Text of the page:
Another good example can be taken from JAMstack. When JAMstacking, consider using Netlify, Vercel or AWS Amplify to gain this capability for your team.
If your project is non-JAMstack, you can consider building a similar preview environment through IaC solutions like Terraform or Pulumi. The downside here is that this comes with quite a bit of hassle, as you have to build automation for every single PR to have a dedicated shareable URL of the environment for review.
This is great, though, because it democratizes the PR approval cycle by being more inclusive. Project managers, designers—practically anyone can review and approve the PR in development without having to wait until the end of the process to provide input. It’s easy to manage as it is isolated and independent of staging, which also provides always-on issue reproduction ability in the event that some kind of bug was discovered or tests need to be run during the development phase.
But it also isn’t all roses and sunshine.
There are some gaps and challenges that still need to be overcome for this to work. Some examples:
How do we streamline feedback?
Developers are used to getting comments from peers during code review in a language they can understand easily (for the most part) and quickly merge the input into their project. They don’t lose context by navigating away from the tool they’re working in (e.g. to Slack or Acme Corp. Task Manager), as it keeps them in their source code management environment (SCM). We need to think about how can we offer the same developer experience for everyone in the process to minimize PR turnover.
How do we provide actionable and quality feedback?
For example, UI and behavioral issue reporting are time-consuming, since you have to document and explain what, exactly, needs to be changed in order for it to be effective. Any wanted change likely involves the developer, which adds yet another disruption and interruption to their day.
Taking Zero-Click Deployments to Single-Click Feedback
If we want to optimize the developers’ flow, the next phase after simplifying the deployment aspects is to see how we add in the feedback layer in a way that isn’t intrusive.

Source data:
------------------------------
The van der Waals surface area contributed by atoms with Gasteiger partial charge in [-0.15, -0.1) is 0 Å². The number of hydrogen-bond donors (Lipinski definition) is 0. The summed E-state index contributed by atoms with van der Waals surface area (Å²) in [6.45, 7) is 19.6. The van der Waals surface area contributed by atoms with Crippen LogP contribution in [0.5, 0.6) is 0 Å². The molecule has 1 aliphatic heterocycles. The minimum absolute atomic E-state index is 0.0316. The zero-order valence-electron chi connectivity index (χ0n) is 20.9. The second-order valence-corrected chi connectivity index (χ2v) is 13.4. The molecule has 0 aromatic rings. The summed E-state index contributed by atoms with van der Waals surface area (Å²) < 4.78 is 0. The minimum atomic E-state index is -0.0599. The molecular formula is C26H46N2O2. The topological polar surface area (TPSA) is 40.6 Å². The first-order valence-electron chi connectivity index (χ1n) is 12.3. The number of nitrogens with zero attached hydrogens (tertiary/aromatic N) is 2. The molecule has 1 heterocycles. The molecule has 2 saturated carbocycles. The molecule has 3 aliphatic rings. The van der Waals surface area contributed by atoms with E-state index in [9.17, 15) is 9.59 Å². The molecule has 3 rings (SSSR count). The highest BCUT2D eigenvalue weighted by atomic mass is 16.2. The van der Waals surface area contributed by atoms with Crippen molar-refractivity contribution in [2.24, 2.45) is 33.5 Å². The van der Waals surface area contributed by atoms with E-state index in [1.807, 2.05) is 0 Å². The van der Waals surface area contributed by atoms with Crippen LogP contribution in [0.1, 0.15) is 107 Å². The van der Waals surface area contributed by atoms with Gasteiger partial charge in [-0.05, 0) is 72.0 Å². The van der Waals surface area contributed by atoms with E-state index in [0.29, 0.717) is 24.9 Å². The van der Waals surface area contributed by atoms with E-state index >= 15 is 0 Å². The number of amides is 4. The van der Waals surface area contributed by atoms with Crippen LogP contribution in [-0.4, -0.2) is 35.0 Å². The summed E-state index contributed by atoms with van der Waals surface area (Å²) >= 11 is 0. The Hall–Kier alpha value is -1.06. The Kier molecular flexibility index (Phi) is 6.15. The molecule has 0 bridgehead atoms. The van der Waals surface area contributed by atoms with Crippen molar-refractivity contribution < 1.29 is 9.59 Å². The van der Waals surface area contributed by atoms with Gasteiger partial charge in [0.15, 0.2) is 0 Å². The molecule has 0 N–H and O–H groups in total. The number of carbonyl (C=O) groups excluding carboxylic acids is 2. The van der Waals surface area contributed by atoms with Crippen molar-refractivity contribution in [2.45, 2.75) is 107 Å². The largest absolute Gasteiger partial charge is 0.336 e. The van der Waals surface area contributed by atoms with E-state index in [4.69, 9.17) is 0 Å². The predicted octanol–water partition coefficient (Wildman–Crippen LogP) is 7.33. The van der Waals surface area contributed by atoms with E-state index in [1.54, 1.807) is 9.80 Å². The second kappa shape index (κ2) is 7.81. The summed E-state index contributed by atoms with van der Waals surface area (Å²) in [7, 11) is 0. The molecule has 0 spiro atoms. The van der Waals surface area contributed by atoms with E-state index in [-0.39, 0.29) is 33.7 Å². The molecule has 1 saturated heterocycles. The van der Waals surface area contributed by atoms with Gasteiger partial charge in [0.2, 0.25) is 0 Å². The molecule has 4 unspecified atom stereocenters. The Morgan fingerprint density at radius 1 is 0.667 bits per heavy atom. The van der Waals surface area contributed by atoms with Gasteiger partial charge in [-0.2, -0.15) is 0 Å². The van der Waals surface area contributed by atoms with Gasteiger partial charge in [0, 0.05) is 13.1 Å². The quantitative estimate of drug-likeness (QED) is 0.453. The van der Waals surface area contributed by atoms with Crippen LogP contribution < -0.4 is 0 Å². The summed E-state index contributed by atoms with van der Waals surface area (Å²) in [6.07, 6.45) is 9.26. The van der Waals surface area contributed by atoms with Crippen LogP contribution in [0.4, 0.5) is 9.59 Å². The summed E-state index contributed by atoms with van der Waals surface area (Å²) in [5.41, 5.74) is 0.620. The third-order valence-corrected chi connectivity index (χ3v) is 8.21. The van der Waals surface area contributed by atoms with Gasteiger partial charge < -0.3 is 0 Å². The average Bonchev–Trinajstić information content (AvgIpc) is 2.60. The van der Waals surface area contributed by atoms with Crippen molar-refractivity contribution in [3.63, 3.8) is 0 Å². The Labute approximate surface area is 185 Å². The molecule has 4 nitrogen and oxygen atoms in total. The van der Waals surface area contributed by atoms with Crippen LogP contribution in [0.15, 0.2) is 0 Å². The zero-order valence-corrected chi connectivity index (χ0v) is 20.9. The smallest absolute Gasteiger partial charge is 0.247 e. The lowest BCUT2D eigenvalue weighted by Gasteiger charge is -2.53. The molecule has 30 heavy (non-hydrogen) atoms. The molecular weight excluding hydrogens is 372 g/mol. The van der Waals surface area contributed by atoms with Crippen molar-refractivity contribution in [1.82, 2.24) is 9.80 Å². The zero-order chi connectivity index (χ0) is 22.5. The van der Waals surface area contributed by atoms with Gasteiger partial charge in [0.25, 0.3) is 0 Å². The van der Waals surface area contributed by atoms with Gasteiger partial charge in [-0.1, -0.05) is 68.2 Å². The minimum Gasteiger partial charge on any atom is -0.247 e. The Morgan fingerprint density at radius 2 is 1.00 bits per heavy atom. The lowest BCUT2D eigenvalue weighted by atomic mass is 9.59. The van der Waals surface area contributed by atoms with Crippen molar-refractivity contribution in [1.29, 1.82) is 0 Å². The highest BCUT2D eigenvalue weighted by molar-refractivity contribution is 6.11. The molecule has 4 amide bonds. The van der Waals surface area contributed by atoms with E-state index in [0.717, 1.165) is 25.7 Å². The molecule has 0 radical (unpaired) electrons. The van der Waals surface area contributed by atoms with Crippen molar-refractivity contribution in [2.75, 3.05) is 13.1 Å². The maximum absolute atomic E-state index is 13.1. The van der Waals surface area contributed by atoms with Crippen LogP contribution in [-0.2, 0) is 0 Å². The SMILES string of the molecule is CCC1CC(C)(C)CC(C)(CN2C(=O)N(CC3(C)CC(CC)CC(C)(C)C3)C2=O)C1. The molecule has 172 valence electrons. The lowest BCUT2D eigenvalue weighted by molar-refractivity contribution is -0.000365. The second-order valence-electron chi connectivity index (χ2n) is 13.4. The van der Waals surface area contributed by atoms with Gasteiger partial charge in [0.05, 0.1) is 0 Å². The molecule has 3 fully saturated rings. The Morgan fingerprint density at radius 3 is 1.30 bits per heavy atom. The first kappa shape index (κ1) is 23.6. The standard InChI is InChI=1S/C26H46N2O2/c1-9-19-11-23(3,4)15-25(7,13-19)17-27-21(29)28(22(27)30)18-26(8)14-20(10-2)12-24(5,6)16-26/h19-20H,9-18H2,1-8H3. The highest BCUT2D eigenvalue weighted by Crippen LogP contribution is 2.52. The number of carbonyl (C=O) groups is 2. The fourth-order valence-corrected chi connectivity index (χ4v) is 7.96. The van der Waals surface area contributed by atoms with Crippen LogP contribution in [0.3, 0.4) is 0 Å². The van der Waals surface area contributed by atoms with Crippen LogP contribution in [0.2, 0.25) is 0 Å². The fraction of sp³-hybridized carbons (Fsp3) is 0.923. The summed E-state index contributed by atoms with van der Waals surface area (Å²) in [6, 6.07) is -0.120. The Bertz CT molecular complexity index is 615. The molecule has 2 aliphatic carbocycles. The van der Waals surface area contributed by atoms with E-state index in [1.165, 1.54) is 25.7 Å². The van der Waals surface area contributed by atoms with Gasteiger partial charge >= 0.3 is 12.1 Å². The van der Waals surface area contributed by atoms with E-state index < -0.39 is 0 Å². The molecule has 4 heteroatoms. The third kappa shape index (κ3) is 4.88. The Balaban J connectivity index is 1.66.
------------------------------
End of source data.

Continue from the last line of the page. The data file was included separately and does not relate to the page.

We need to now take this mindset and empower what I like to call one-click feedback.
This isn’t a new concept, of course. Let’s take some inspiration from collaboration tools we all love like Figma, Miro and Notion.
What’s magical about each and every one of these tools is the ability to provide contextual feedback. This is important as it enables contextual collaboration. Any user is basically one click away from sharing their feedback while remaining in-context, increasing the potential for feedback to be dealt with frictionlessly.
This makes possible the following core values:
- Any person can easily point out something which requires the creator’s attention.
- The creator can instantly understand the feedback within the context of the project and what they are working on, and reply or tag another relevant peer for their point of view.
- The creator doesn’t leave their main work environment to prioritize the new task or give it the attention it requires. Just as designers do not leave Figma to apply feedback, PMs don’t need to leave Miro to apply theirs, and so on.
These tools welcome feedback in an inclusive manner while enforcing a frictionless workflow. No one is messing with the creator’s flow as it is also happening asynchronously—no need for meetings, syncs or coordination of multiple stakeholders. This is also much more inclusive and relevant for today’s remote work culture, which requires investment in team communication through asynchronous channels and processes to be effective. (Here’s a great talk to watch on this topic; yes, the irony of interrupting your flow to watch this video is not lost. No, Really, Don’t Chuck Everything in Slack: Communications for Distributed Teams – from Florian Haas)
Assuming you find some truth in this, I’d like to address the now apparent elephant in the room: Why don’t we introduce the same abilities for in-development collaboration?
We’re starting to see a trend where framework-coupled companies like Netlify and Vercel, for example, are adding collaboration aspects to their offering. Netlify, in fact, is acquiring a company, FeaturePeek, to embed collaboration features on top of their preview environments, and Next.js starting an early access rollout of their Next.js Live product.
Imagine developers getting inclusive feedback during the PR approval cycle; not only comments about their code from peers but also UI, design and behavior comments with all of the needed assets and context to move forward without leaving their work environment! Such a shift will have a measurable impact on time-to-market, quality and velocity when employing such a workflow.
The main premise here is that to achieve better metrics associated with flow (as noted above by Dr. Nicole Forsgren), we should not mess with the flow. The benefits of reducing the friction and interruptions in creators’ flow are exponential and will enable us to get closer to working in tune and in harmony (if we stick with the orchestral references) or simply more collaboratively, as a team where each individual is always maximizing the time they are able to be in creation mode, without silos or black boxes.
What do you think? What’s your view of how teams should work together? How do you handle flow within your organization?